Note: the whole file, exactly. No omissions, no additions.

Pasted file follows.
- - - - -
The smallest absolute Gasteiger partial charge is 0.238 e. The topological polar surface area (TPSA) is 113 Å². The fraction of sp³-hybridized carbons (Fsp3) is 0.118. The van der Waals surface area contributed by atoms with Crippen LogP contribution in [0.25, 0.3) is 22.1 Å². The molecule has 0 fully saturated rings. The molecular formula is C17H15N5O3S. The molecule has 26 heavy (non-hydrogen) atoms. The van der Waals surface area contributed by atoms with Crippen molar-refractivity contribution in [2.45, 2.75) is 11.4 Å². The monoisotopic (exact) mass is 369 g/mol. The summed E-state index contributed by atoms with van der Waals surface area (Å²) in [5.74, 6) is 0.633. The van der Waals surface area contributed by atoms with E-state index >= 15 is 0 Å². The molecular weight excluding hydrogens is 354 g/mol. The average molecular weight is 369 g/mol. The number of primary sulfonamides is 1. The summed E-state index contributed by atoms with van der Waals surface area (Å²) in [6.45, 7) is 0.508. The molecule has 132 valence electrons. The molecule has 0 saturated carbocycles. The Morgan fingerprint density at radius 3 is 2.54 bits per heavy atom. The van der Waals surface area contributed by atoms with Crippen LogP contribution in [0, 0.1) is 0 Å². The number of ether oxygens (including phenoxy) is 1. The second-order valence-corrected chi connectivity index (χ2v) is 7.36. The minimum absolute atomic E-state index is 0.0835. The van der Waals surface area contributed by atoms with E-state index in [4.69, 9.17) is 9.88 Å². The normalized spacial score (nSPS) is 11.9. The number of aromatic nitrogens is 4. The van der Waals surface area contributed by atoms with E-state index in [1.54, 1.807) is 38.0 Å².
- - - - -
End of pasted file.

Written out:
The smallest absolute Gasteiger partial charge is 0.238 e. The topological polar surface area (TPSA) is 113 Å². The fraction of sp³-hybridized carbons (Fsp3) is 0.118. The van der Waals surface area contributed by atoms with Crippen LogP contribution in [0.25, 0.3) is 22.1 Å². The molecule has 0 fully saturated rings. The molecular formula is C17H15N5O3S. The molecule has 26 heavy (non-hydrogen) atoms. The van der Waals surface area contributed by atoms with Crippen molar-refractivity contribution in [2.45, 2.75) is 11.4 Å². The monoisotopic (exact) mass is 369 g/mol. The summed E-state index contributed by atoms with van der Waals surface area (Å²) in [5.74, 6) is 0.633. The van der Waals surface area contributed by atoms with E-state index >= 15 is 0 Å². The molecular weight excluding hydrogens is 354 g/mol. The average molecular weight is 369 g/mol. The number of primary sulfonamides is 1. The summed E-state index contributed by atoms with van der Waals surface area (Å²) in [6.45, 7) is 0.508. The molecule has 132 valence electrons. The molecule has 0 saturated carbocycles. The Morgan fingerprint density at radius 3 is 2.54 bits per heavy atom. The van der Waals surface area contributed by atoms with Crippen LogP contribution in [0, 0.1) is 0 Å². The number of ether oxygens (including phenoxy) is 1. The second-order valence-corrected chi connectivity index (χ2v) is 7.36. The minimum absolute atomic E-state index is 0.0835. The van der Waals surface area contributed by atoms with E-state index in [4.69, 9.17) is 9.88 Å². The normalized spacial score (nSPS) is 11.9. The number of aromatic nitrogens is 4. The van der Waals surface area contributed by atoms with E-state index in [1.54, 1.807) is 38.0 Å².